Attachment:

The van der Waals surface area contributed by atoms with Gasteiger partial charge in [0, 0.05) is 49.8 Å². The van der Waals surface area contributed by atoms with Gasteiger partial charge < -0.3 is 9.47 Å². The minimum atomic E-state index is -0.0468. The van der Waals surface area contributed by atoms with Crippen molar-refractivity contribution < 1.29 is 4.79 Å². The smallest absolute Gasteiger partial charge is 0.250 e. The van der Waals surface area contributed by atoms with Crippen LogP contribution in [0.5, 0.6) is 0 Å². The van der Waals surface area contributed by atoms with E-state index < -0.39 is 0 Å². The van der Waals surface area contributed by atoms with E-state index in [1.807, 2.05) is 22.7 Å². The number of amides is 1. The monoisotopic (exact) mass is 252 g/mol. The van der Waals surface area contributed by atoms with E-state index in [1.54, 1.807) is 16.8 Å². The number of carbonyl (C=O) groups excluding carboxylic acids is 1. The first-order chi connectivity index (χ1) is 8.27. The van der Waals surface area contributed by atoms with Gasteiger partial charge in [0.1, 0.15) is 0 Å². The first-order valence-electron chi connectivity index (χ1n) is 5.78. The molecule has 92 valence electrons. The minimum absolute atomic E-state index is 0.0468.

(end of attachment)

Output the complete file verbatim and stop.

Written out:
The van der Waals surface area contributed by atoms with Gasteiger partial charge in [0, 0.05) is 49.8 Å². The van der Waals surface area contributed by atoms with Gasteiger partial charge < -0.3 is 9.47 Å². The minimum atomic E-state index is -0.0468. The van der Waals surface area contributed by atoms with Crippen molar-refractivity contribution < 1.29 is 4.79 Å². The smallest absolute Gasteiger partial charge is 0.250 e. The van der Waals surface area contributed by atoms with Crippen LogP contribution in [0.5, 0.6) is 0 Å². The van der Waals surface area contributed by atoms with E-state index < -0.39 is 0 Å². The van der Waals surface area contributed by atoms with E-state index in [1.807, 2.05) is 22.7 Å². The number of amides is 1. The monoisotopic (exact) mass is 252 g/mol. The van der Waals surface area contributed by atoms with E-state index in [1.54, 1.807) is 16.8 Å². The number of carbonyl (C=O) groups excluding carboxylic acids is 1. The first-order chi connectivity index (χ1) is 8.27. The van der Waals surface area contributed by atoms with Gasteiger partial charge in [0.1, 0.15) is 0 Å². The first-order valence-electron chi connectivity index (χ1n) is 5.78. The molecule has 92 valence electrons. The minimum absolute atomic E-state index is 0.0468.